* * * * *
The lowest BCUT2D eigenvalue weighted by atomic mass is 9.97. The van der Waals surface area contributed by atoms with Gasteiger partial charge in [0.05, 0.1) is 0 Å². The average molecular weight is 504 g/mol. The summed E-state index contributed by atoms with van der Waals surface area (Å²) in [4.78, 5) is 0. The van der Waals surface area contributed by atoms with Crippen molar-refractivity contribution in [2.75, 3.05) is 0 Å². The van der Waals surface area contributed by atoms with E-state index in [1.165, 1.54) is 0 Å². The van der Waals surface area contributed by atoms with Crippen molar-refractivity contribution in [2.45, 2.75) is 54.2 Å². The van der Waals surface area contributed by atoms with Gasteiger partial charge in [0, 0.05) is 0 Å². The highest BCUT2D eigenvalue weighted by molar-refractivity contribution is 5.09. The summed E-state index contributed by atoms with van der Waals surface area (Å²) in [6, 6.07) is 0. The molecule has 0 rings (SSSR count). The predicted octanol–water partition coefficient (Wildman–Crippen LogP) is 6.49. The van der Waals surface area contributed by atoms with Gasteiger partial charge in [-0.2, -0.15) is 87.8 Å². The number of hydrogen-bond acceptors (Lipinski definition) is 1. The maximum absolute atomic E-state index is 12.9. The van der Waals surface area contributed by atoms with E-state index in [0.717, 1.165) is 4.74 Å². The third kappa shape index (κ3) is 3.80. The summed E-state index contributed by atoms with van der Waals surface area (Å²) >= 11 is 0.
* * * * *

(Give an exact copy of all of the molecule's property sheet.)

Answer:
The lowest BCUT2D eigenvalue weighted by atomic mass is 9.97. The van der Waals surface area contributed by atoms with Gasteiger partial charge in [0.05, 0.1) is 0 Å². The average molecular weight is 504 g/mol. The summed E-state index contributed by atoms with van der Waals surface area (Å²) in [4.78, 5) is 0. The van der Waals surface area contributed by atoms with Crippen molar-refractivity contribution in [2.75, 3.05) is 0 Å². The van der Waals surface area contributed by atoms with E-state index in [1.165, 1.54) is 0 Å². The van der Waals surface area contributed by atoms with Crippen molar-refractivity contribution in [2.45, 2.75) is 54.2 Å². The van der Waals surface area contributed by atoms with Gasteiger partial charge in [0, 0.05) is 0 Å². The highest BCUT2D eigenvalue weighted by molar-refractivity contribution is 5.09. The summed E-state index contributed by atoms with van der Waals surface area (Å²) in [6, 6.07) is 0. The molecule has 0 rings (SSSR count). The predicted octanol–water partition coefficient (Wildman–Crippen LogP) is 6.49. The van der Waals surface area contributed by atoms with Gasteiger partial charge in [-0.2, -0.15) is 87.8 Å². The number of hydrogen-bond acceptors (Lipinski definition) is 1. The maximum absolute atomic E-state index is 12.9. The van der Waals surface area contributed by atoms with E-state index in [0.717, 1.165) is 4.74 Å². The third kappa shape index (κ3) is 3.80. The summed E-state index contributed by atoms with van der Waals surface area (Å²) >= 11 is 0.